Recently, we published a post on cell phone use and distracted driving. Distracted driving causes many accidents, and comes in many forms. As technology progresses, and we access to more “toys”, the distractions surrounding a driver multiple. Just a decade ago the biggest distracting driving worries were food and drink and the radio. With the invention of MP3 Players, GPS systems and cell phones, the average driver had a plethora of electronic devices all vying for his attention. Then came along the smart phone, putting the MP3 player, GPS and cell phone all in one, creating a one-distracts-all electronic device.
Now Google has come out with their new interface called Glass. For those that aren’t familiar, Glass is a wearable computer interface similar to the virtual reality glasses of yesteryear. They contain a screen, and accept voice commands, allowing you to take pictures, record video, get GPS directions and perform many other functions hands free while wearing Glass. for more information visit the Google Glass website.
The hands-free voice-activated nature of Google Glass would seemingly make it driver friendly, right? Apparently, police officers disagree. In a situation which may set precedent for traffic tickets to come, a California police officer gave a woman a traffic ticket for distracted driving due to her use of her Google Glass. Given the police officer was siting California law that forbids any video display screen or device from being used by a driver while operating a motor vehicle, Connecticut law is similar.
Connecticut General Statute 14-296aa is that statute that governs the use of hand held mobile phones and other mobile electronic devices while operating a motor vehicle. Under 14-296aa, a driver is forbidden from using a mobile electronic device while operating a motor vehicle, and defines mobile electronic devices as:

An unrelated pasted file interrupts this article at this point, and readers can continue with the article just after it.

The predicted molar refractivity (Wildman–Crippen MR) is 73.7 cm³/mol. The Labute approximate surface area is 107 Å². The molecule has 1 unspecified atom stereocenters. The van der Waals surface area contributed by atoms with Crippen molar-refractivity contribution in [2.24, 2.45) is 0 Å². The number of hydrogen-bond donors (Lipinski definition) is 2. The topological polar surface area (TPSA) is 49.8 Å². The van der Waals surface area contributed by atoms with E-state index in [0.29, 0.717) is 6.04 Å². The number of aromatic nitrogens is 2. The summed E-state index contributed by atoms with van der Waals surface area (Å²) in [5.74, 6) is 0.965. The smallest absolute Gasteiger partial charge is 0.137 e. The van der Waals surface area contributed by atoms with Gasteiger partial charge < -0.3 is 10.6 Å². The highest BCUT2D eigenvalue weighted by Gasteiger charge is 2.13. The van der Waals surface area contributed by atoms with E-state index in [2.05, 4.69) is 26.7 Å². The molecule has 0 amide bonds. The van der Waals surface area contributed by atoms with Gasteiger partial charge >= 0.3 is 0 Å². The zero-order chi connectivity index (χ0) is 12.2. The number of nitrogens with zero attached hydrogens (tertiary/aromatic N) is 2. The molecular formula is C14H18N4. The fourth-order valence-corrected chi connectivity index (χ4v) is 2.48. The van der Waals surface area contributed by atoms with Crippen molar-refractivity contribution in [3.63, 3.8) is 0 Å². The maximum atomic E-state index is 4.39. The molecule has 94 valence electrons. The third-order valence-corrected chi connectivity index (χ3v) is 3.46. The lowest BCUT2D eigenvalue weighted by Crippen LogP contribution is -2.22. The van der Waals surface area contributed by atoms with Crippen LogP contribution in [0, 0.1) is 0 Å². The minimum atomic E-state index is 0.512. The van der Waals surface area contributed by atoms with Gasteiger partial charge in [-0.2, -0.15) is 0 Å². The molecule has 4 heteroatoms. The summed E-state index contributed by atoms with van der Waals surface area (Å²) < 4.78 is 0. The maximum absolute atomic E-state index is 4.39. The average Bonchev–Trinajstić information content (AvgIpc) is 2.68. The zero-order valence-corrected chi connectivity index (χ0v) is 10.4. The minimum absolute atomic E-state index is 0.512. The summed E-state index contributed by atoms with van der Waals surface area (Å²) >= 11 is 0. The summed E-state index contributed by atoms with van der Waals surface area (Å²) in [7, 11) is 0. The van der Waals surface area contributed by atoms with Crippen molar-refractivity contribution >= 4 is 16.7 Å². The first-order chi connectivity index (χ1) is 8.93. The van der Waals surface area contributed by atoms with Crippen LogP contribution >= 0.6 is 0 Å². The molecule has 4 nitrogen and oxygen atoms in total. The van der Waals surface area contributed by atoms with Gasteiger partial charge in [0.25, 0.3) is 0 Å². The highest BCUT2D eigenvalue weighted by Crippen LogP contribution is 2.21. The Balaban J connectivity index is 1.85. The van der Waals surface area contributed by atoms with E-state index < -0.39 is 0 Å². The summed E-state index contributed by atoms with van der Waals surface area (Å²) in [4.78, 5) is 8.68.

“any hand-held or other portable electronic equipment capable of providing data communication between two or more persons, including a text messaging device, a paging device, a personal digital assistant, a laptop computer, equipment that is capable of playing a video game or a digital video disk, or equipment on which digital photographs are taken or transmitted, or any combination thereof, but does not include any audio equipment or any equipment installed in a motor vehicle for the purpose of providing navigation, emergency assistance to the operator of such motor vehicle or video entertainment to the passengers in the rear seats of such motor vehicle.” CGS § 14-296aa(b)(1)
It is obvious that the features of Google Glass make it an electronic mobile device, making the use of such a device a ticketable offense.
Besides the fact that using Google Glass while driving could get you fined, it is made a traffic violation because it causes distracted driving, creating a dangerous situation for the driver and all other cars around them. Further, the effects of getting a ticket for distracted driving when in a car accident could be severe. If you are involved in a motor vehicle accident and receive a ticket for distracted driving, the other party is going to use that fact against you. Their insurance company will use the fact to try and put all the blame on you and deny your claim, or downplay their clients liability and pay you as little as possible for your injuries.
Please be aware that using any electronic device that falls under “mobile electronic device” under CGS 14-296aa(b)(1) could get you a ticket, or worse. We need to work together as a community, and a country, to stop distracted driving.
If you have any questions on distracted driving law in Connecticut, or if you or a loved one have been injured by a distracted driver, contact us today.